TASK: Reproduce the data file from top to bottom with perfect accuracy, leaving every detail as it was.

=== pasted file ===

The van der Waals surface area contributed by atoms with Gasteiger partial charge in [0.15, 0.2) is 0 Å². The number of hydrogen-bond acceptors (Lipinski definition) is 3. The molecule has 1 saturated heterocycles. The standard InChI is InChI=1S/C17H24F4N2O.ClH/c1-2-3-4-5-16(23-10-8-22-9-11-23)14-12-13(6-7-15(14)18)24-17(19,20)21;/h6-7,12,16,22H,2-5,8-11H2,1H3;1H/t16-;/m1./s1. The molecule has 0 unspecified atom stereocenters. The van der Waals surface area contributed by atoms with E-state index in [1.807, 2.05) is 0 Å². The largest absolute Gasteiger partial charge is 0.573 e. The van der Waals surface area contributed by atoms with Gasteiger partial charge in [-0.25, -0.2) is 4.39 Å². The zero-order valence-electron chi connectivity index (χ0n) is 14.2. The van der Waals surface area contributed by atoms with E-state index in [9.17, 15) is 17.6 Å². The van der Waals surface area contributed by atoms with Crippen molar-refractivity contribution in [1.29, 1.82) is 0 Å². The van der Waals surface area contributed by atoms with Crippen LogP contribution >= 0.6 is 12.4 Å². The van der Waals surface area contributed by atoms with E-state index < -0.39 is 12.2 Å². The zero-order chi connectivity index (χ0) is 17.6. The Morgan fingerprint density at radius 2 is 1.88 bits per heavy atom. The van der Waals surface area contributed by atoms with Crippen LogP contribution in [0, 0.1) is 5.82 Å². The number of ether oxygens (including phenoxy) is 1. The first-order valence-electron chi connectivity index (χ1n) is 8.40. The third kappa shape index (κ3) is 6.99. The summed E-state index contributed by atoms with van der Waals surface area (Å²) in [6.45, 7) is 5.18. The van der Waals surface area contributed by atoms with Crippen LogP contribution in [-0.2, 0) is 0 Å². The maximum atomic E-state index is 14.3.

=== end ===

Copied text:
The van der Waals surface area contributed by atoms with Gasteiger partial charge in [0.15, 0.2) is 0 Å². The number of hydrogen-bond acceptors (Lipinski definition) is 3. The molecule has 1 saturated heterocycles. The standard InChI is InChI=1S/C17H24F4N2O.ClH/c1-2-3-4-5-16(23-10-8-22-9-11-23)14-12-13(6-7-15(14)18)24-17(19,20)21;/h6-7,12,16,22H,2-5,8-11H2,1H3;1H/t16-;/m1./s1. The molecule has 0 unspecified atom stereocenters. The van der Waals surface area contributed by atoms with E-state index in [1.807, 2.05) is 0 Å². The largest absolute Gasteiger partial charge is 0.573 e. The van der Waals surface area contributed by atoms with Gasteiger partial charge in [-0.25, -0.2) is 4.39 Å². The zero-order valence-electron chi connectivity index (χ0n) is 14.2. The van der Waals surface area contributed by atoms with E-state index in [9.17, 15) is 17.6 Å². The van der Waals surface area contributed by atoms with Crippen molar-refractivity contribution in [1.29, 1.82) is 0 Å². The van der Waals surface area contributed by atoms with Crippen LogP contribution >= 0.6 is 12.4 Å². The van der Waals surface area contributed by atoms with E-state index < -0.39 is 12.2 Å². The zero-order chi connectivity index (χ0) is 17.6. The Morgan fingerprint density at radius 2 is 1.88 bits per heavy atom. The van der Waals surface area contributed by atoms with Crippen LogP contribution in [0, 0.1) is 5.82 Å². The number of ether oxygens (including phenoxy) is 1. The first-order valence-electron chi connectivity index (χ1n) is 8.40. The third kappa shape index (κ3) is 6.99. The summed E-state index contributed by atoms with van der Waals surface area (Å²) in [6.45, 7) is 5.18. The van der Waals surface area contributed by atoms with Crippen LogP contribution in [-0.2, 0) is 0 Å². The maximum atomic E-state index is 14.3.